Lights, Camera, Trailers!

               One of my all-time favorite things to do in my free time is watch movie trailers for upcoming movies.  I can be on YouTube for hours just clicking through the various trailers that pop up on the sidebar until I’ve seen them all.  When deciding what genre of movies I was going to pick for these trailers, I was curious to find differences, so I chose a wide range of films.  Each trailer was the same in that they had a song setting the tone, along with dialogue from the characters in the movie and intermittent shots of words on the screen helping the viewer find out a little more about the movie.
              I noticed that all of the shots were quick paced and only provided a taste of what was to come.  The romantic comedy (Valentine’s Day) and the dramas (Atonement, American Beauty) both had longer shots that showed more of the dialogue between lovers.  The action movies (The Girl with the Dragon Tattoo, Kill Bill, Harry Potter and the Sorcerer’s Stone) had faster snippets of the scenes in their movies.  The music in these trailers were different for each genre.  Every song, of course, sets the tone for the trailer.  Harry Potter, for example, has the mysterious, foretelling classic theme song playing in the background, while Valentine’s Day has upbeat music playing.  Since Pitch Perfect is a movie about glee clubs, the music was sung first by the actors, then it would fade into the actual song by the artist as background music for the trailer.
                The shortest trailer length was 1:44 (The Girl with the Dragon Tattoo), and the longest was 3:04 (American Beauty).  Besides these two movies as outliers, the rest of the trailers averaged at around 2:30. Literally, every.single.one.  I never would have noticed this, either, if it weren’t for this analysis.  Two and a half minutes is a short enough time to not get the viewer uninterested, it’s long enough to get the main premise of the movie.  The narration for these trailers, I was surprised to find, was done 100 percent of the time by a male voice.  I’m not exactly sure why, but it was a definite trend.  Half of the movies didn’t even have a narrator.  The typography of the trailers were mostly normal fonts, aside from Fantastic Mr. Fox which had a bold yellow Futura font.  This makes sense since it is a cartoon and consists of colors that strike the viewer’s eye.  Other more serious movies can’t have anything that will distract the attention away from the shots.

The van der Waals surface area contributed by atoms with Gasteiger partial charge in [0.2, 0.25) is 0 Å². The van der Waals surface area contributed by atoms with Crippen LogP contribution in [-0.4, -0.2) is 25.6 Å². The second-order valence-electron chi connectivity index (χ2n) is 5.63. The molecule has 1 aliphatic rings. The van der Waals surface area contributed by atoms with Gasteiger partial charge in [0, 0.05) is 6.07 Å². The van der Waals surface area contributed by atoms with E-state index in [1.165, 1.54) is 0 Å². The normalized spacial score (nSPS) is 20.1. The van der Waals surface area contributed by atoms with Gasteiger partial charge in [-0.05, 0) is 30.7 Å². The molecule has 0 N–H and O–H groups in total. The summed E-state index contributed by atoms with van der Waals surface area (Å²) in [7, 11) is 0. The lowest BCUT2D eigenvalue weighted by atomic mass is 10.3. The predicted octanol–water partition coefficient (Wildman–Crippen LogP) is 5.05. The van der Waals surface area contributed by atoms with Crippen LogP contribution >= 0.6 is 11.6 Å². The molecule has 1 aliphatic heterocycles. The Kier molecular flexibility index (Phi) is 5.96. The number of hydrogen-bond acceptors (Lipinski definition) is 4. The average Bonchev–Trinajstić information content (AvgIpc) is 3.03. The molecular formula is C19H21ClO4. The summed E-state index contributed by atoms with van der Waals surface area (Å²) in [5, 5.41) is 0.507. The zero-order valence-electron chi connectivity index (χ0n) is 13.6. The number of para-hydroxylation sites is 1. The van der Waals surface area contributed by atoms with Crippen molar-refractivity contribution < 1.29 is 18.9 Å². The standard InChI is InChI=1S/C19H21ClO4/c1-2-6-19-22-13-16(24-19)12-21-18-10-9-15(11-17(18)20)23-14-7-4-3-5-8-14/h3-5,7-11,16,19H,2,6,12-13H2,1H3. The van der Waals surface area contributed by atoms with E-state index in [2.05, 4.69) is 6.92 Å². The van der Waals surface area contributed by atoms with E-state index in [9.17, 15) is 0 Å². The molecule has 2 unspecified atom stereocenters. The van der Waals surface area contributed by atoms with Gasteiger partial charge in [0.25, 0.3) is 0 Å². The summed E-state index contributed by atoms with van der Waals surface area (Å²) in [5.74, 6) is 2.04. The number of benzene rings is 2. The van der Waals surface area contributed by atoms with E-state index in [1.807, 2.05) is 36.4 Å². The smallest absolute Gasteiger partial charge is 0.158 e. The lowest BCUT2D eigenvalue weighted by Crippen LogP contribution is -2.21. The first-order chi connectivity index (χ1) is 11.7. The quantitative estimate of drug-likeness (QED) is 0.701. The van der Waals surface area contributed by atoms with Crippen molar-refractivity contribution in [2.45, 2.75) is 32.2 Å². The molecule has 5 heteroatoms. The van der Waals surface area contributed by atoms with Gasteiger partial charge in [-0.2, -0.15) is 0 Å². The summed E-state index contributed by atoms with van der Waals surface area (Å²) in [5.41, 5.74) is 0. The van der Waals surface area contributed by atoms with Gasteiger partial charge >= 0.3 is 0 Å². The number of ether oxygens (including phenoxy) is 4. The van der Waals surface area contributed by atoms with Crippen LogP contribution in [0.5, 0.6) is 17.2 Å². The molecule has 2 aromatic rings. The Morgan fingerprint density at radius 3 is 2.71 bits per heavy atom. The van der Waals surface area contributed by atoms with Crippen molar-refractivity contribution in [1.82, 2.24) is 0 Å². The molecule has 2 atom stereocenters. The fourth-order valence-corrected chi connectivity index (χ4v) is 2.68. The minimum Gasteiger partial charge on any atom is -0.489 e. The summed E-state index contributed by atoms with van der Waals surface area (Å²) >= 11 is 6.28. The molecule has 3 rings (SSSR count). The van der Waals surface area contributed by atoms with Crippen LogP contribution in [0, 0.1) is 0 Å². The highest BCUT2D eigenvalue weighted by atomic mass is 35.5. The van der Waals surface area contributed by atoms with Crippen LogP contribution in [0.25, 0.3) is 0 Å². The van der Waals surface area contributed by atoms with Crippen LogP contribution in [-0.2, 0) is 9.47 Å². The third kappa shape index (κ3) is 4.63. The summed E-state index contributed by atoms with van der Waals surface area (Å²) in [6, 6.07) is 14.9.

Almost every single one of the recut movie trailers had the audio of a character’s dialogue continue playing while other scenes were shown.  The only one that didn’t was the 80s sitcom Exorcist remake.  It would be hard to do this with a television show, though, I feel.  The recut trailers were able to tell their story through the music and cutting out of certain shots where the scene might change tones.  A narrator was not necessary for any of the trailers I chose, however, the typography played a big part in telling the story.  I prefer no voiceover. I think it gets the message across better because it doesn’t rely on a third party, but rather it uses what it has to use what it has.  The School of Rock trailer had an excessive amount of typography thrown in intermittently throughout the trailer–at least 7 different times.  I included my favorite trailer below–Wes Anderson’s Fantastic Mr. Fox–Enjoy!!
  • Trailers: The Girl with the Dragon Tattoo, Atonement, Pitch Perfect, American Beauty, Fantastic Mr. Fox, Kill Bill, Volume 1, Valentine’s Day, and Harry Potter and the Sorcerer’s Stone
  • Recuts: School of Rock (Horror Version), The Shawshank Redemption (Romance Version), and The Exorcist (80s Sitcom Version)
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